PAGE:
Judge Jason Panella also teaches the forbidden dance. Inquire within.
"Captures the band in peak performance, as they faithfully re-create the mood and magic of their most critically acclaimed work."
Released in 1992, Los Lobos' Kiko was a landmark album. Not only was it a critical and commercial success, but it saw the band move in a new and creative songwriting direction. To celebrate Kiko' twentieth anniversary, Shout! Factory has released the concert film Kiko Live, featuring a previously unreleased 2006 live performance of the entire album, plus interview snippets with band members and other folks involved in the recording of Kiko.
Los Lobos has spent the past three decades mixing Chicano rock, country, Tex-Mex, blues, R&B, jazz, and Mexican folk music into a rootsy cross-cultural stew. Though their biggest hit was a cover of Richie Valens' "La Bamba" from the 1987 film of the same name, the band has built a dedicated fanbase by relentlessly touring their original material. The band has retained the same talented line-up since their formation, too—David Hidalgo (vocals, guitar, accordion); Cesar Rosas (vocals, guitar), Louie Perez (guitar, percussion, vocals); Conrad Lozano (bass, backing vocals); and Steve Berlin (saxaphone, keyboard). This sort of longevity is rare in rock music, and suggests how committed and comfortable the band members are making music with each other.
And it shows. Los Lobos is absolutely joyful on stage in Kiko Live, trading laughs and guitar riffs as they work through the album's 16 cuts. Their stuff sounds great in this setting. Where the tunes sounded sonically innovative on the album, they sound raw and expansive live. The material from Kiko is stylistically varied, shifting between blues workout ("That Train Don't Stop Here"), dusty Southwest instrumental ("Arizona Skies"), and dreamy soundscapes ("Kiko and the Lavender Moon"). The band handles all of these nuances with aplomb. David Hidalgo—my vote for rock music's great under-appreciated singer/guitarist—is consistently killer on each song, making his versatility look like it's easy. I'm usually underwhelmed by Cesar Rosas' handful of contributions on each Los Lobos album, but his "Wicked Rain" is one of the standouts of this concert—by the end of the song, I thought my screen was going to melt. Another highlight is "Saint Behind the Glass," one of the few songs in the Los Lobos catalog with Louie Perez on lead vocals. It's one of the album's best tracks, a light Latin folk piece that's both whimsical and sad, and comes off even more fragile on stage.
The performances on Kiko Live are interspersed with short interviews from the band members, producer Mitchell Froom, and sound engineer/audio fetishist Tchad Blake. The various members offer insight on the songs' origins, how tight-knit their families are, and how the band shifted from playing folk tunes for their east Los Angeles Mexican-American community ,to covering Hendrix and Zeppelin in bars. These interview shorts are usually interesting and substantial, especially when they focus on songwriting and the band's history. Lozano's clips are often the best—instead of setting him up in a dark room for his commentary, the camera instead follows the bass player around in his convertible as he cruises around LA, cracking jokes and making non-stop U-turns. If you want to watch the concert without any of the interviews, there's a "concert only" option—it's obvious where they plucked the talking head segments, though, which leads to a few awkward pauses between tunes.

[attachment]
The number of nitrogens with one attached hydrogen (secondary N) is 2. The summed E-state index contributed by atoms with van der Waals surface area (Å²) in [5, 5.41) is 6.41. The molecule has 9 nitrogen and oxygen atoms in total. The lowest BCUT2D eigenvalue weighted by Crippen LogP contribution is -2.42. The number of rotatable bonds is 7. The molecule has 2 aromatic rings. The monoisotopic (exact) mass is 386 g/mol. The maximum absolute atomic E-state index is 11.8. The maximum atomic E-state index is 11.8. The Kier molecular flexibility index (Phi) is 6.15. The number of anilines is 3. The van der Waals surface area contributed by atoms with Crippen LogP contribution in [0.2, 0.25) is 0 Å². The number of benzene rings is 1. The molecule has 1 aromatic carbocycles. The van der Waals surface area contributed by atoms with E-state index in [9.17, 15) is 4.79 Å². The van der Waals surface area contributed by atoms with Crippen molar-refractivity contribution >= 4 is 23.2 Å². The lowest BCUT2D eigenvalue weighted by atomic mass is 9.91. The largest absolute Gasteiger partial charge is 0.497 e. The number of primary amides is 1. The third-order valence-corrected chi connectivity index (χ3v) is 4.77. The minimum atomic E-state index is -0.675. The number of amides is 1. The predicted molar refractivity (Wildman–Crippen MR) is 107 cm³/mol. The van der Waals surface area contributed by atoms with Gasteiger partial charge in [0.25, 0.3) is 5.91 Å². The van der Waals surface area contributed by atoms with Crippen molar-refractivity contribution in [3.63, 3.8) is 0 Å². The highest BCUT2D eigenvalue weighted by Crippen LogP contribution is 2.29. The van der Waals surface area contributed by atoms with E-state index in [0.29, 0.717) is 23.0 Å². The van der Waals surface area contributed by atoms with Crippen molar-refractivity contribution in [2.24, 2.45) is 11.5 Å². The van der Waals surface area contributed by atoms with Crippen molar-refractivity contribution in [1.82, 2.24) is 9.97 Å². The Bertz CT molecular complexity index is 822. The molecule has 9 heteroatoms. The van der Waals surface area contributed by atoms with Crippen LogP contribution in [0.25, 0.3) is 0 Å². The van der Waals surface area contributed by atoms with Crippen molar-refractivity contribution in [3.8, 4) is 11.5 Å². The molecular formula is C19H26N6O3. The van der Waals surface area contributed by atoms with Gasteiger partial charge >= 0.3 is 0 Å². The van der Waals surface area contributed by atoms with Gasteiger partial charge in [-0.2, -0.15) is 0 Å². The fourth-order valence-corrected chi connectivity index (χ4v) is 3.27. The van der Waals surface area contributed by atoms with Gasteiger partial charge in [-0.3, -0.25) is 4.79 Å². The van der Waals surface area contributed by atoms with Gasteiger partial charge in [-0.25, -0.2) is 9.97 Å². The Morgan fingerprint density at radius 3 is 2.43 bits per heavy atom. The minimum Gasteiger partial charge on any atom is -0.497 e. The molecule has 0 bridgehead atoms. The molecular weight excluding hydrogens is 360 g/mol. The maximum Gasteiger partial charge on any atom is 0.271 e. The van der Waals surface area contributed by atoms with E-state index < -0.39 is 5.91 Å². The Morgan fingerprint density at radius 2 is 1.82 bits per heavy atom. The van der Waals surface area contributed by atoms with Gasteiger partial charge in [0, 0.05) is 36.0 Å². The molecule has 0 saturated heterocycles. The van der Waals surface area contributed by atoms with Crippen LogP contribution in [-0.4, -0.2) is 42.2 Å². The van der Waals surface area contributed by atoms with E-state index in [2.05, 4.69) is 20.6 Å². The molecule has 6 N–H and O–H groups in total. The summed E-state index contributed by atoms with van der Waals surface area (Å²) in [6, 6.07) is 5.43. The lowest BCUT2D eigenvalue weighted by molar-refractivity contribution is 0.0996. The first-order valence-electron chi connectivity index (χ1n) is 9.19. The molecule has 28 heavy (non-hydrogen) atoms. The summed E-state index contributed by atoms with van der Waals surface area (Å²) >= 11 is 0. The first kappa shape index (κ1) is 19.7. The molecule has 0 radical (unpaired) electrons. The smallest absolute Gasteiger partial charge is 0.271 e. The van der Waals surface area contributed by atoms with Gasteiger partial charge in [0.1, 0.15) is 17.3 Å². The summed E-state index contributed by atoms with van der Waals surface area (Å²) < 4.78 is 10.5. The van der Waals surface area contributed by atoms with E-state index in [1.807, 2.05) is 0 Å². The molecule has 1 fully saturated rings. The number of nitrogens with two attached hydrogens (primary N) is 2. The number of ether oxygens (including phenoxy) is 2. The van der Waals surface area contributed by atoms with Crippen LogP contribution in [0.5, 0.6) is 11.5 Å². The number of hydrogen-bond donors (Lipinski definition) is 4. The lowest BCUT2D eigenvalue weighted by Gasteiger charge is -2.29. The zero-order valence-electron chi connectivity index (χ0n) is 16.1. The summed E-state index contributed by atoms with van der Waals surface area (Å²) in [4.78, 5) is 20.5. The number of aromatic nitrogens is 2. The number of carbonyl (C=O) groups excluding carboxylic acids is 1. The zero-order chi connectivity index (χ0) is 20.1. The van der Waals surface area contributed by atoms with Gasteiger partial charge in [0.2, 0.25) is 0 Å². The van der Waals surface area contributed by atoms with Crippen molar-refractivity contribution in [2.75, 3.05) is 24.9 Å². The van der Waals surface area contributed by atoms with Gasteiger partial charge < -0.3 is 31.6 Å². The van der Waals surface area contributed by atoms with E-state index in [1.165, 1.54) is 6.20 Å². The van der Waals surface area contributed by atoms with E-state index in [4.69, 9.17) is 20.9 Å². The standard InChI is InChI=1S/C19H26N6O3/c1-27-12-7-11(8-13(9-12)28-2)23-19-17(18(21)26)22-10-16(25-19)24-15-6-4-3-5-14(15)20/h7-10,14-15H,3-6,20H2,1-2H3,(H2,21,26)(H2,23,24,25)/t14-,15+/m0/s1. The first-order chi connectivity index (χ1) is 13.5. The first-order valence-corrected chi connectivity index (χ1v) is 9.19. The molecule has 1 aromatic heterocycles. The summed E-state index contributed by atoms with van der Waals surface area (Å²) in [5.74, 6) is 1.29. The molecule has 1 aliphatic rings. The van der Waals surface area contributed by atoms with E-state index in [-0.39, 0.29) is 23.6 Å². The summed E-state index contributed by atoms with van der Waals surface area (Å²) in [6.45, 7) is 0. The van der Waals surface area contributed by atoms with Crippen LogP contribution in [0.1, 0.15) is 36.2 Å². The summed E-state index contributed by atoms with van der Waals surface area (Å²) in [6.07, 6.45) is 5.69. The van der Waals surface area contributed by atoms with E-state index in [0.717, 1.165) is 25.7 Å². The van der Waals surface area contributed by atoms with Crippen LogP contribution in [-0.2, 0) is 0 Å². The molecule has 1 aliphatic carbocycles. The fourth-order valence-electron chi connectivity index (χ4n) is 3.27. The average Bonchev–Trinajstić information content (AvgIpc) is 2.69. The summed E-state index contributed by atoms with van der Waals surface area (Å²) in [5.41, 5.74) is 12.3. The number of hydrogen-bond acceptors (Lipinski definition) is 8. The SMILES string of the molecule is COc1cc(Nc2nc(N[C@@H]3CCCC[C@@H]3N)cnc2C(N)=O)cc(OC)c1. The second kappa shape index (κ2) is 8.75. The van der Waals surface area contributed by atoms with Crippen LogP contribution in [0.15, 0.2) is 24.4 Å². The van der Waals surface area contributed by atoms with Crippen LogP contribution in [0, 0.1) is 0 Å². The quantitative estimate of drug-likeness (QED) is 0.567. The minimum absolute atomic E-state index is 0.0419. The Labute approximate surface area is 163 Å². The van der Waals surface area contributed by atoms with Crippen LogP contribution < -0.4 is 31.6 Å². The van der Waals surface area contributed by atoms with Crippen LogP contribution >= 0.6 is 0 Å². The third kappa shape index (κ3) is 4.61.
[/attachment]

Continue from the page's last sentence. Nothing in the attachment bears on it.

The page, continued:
The standard def 1.33:1 full frame presentation on Kiko Live is fine, with the only noticeable inconsistencies being how grainy the interview segments end up, when compared with the concert footage. The House of Blues stage in San Diego is awash in rich colors, and nothing ever looks off. There are a few questionable choices in camera placement (why suddenly cut to the bottom of the body on Hidalgo's guitar while he's playing a solo?), but overall everything is shot well and clear.
As for the audio, the Dolby 2.0 Stereo track sounds good, though a few instruments—Perez' guitar and Lozando's bass—sometimes get lost in the mix. The Dolby 5.1 Surround track sorts this out, and everything sounds crisp and well-balanced. The crowd noise, while serving as a good indicator of how packed the venue was that night, never threatens to drown out the music on either mix. The sound for the interview segments also cuts through well, even during Lozando's car-based escapades.
If there's a knock against this disc, it's how scant the extras are. There's a brief photo slideshow, a few more short interviews (one of which focuses on the band's performance of "La Bamba"), and the three-song encore to the DVD's main event. The encore is a lot of fun, with the band bashing out a trio of Mexican folk tunes—Perez even reprises his original roll in the band for these songs, replacing touring drummer Ruben "Cougar" Estrada on the drum kit. I can understand why these tunes are set apart from the rest of the set, but it is disappointing that they're the majority of the extras.
All in all, Los Lobos: Kiko Live not only serves to show how good the music from Kiko is, but how formidable Los Lobos is as a live act. If you like the band, you'll love this DVD. If you're not familiar with them, this serves as a great gateway into the band's material, as the quality of the music makes this release a winner.
Give us your feedback!
What's "fair"? Whether positive or negative, our reviews should be unbiased, informative, and critique the material on its own merits.
Scales of Justice
Studio: Shout! Factory
Review content copyright © 2012 Jason Panella; Site design and review layout copyright © 2015 Verdict Partners LLC. All rights reserved.